East African refugees chase opportunity in Alaska seafood jobs

(Photo by Alex Stonehill)
(Photo by Alex Stonehill)

Alaska seafood jobs are an increasingly powerful draw for immigrants and refugees in Seattle’s East African community. For many it’s a great opportunity — the chance to work long hours, earn overtime and save money to send to relatives back home.

But the work can be dangerous. The seafood processing plants are usually in remote locations and for new immigrants facing language and cultural barriers, even the smallest problem can become a huge challenge.

Next week, KUOW Puget Sound Public Radio will launch “Ballard North,” a series of stories produced by the Seattle Globalist about the growing role of East Africans in the Alaska fishing business.

The three-part radio series took our team of journalists to Dutch Harbor — a remote fishing port on the Aleutian Island Chain, where bald eagles fill the skies and fish processors work around the clock to ship freshly caught crab, cod and pollack around the world.

We also visited Cordova — a tiny town that can’t be reached by road, but that’s the source of the coveted Copper River Red Salmon the graces Seattle restaurant menus each spring.

The series “Ballard North” uncovers for the first time what life on job is like for this new wave of seafood processing workers with roots in East Africa.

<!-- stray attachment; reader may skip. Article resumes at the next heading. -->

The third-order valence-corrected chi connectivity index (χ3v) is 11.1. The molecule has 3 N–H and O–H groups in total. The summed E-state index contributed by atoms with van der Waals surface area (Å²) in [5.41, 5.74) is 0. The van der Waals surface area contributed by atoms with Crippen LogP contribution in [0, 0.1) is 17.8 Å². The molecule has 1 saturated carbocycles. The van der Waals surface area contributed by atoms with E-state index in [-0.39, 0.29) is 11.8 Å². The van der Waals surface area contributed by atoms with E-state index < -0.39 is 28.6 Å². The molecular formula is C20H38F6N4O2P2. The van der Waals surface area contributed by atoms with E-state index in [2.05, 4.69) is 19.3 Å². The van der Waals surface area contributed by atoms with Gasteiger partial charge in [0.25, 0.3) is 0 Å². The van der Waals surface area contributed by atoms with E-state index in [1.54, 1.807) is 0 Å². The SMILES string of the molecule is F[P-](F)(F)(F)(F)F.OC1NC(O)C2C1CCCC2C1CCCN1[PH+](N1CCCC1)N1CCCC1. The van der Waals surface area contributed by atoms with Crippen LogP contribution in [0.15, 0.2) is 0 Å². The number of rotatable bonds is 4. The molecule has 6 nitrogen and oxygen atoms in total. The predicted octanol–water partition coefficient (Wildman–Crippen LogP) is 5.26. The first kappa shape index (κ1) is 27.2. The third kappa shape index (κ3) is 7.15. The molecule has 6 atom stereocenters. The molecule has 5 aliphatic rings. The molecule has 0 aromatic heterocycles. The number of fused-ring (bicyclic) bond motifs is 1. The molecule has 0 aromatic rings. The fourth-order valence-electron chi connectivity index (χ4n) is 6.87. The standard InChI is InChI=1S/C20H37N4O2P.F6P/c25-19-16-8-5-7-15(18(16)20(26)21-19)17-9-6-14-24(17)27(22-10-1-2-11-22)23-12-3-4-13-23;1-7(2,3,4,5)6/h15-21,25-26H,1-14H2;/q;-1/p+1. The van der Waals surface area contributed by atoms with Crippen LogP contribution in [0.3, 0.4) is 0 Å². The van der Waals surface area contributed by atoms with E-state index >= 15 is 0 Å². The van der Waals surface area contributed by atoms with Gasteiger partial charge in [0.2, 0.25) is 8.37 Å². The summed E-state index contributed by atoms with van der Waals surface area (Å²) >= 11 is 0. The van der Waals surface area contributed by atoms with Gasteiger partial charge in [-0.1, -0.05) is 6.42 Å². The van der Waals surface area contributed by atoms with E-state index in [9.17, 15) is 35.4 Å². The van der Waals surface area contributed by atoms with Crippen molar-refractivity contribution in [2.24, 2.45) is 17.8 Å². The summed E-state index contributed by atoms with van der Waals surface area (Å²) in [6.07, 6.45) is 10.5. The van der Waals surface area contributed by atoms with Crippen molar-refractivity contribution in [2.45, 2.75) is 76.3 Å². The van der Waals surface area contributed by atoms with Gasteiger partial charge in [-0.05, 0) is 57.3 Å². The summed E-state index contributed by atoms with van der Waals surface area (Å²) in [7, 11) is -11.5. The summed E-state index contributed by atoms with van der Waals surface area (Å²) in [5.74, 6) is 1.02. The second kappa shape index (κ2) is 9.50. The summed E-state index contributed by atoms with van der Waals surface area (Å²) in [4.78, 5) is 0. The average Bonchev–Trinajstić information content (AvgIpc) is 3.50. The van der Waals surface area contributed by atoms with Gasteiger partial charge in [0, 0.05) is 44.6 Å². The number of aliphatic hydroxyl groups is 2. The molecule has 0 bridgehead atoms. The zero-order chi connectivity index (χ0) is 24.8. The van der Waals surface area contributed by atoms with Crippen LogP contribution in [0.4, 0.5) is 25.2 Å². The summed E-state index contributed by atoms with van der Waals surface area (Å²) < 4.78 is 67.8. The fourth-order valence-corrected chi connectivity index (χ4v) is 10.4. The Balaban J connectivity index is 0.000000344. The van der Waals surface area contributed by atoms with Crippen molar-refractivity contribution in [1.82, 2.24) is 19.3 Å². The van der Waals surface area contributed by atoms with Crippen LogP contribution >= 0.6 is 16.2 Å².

We’ll talk to Abdirahman Shire, a refugee who’s kept a smile on his face as he’s navigated cultural differences, aches and pains and plain old boredom working endless hours on the “slime line” saving money to help his siblings back in Somalia.

We’ll follow Salahaldin Adam who came to Cordova from Darfur (by way of Spokane) and is one of the many workers whose career in seafood processing was cut short by injury before it really even got started.

We’ll also help an old-timer butcher fresh crab in the back of a pickup truck, find out what it’s like to visit a remote emergency room without a translator, and meet a few Seattle immigrants who liked “Ballard North” so much they settled there permanently.

The series also includes a fourth segment, produced by KUOW’s Feliks Banel, tracing the fishing industry’s sometimes violent history and connection to Seattle.

Listen in to KUOW 94.9 FM afternoons October 19th to 22nd to hear the stories.

The “Ballard North” series was made possible by the KUOW Program Venture Fund.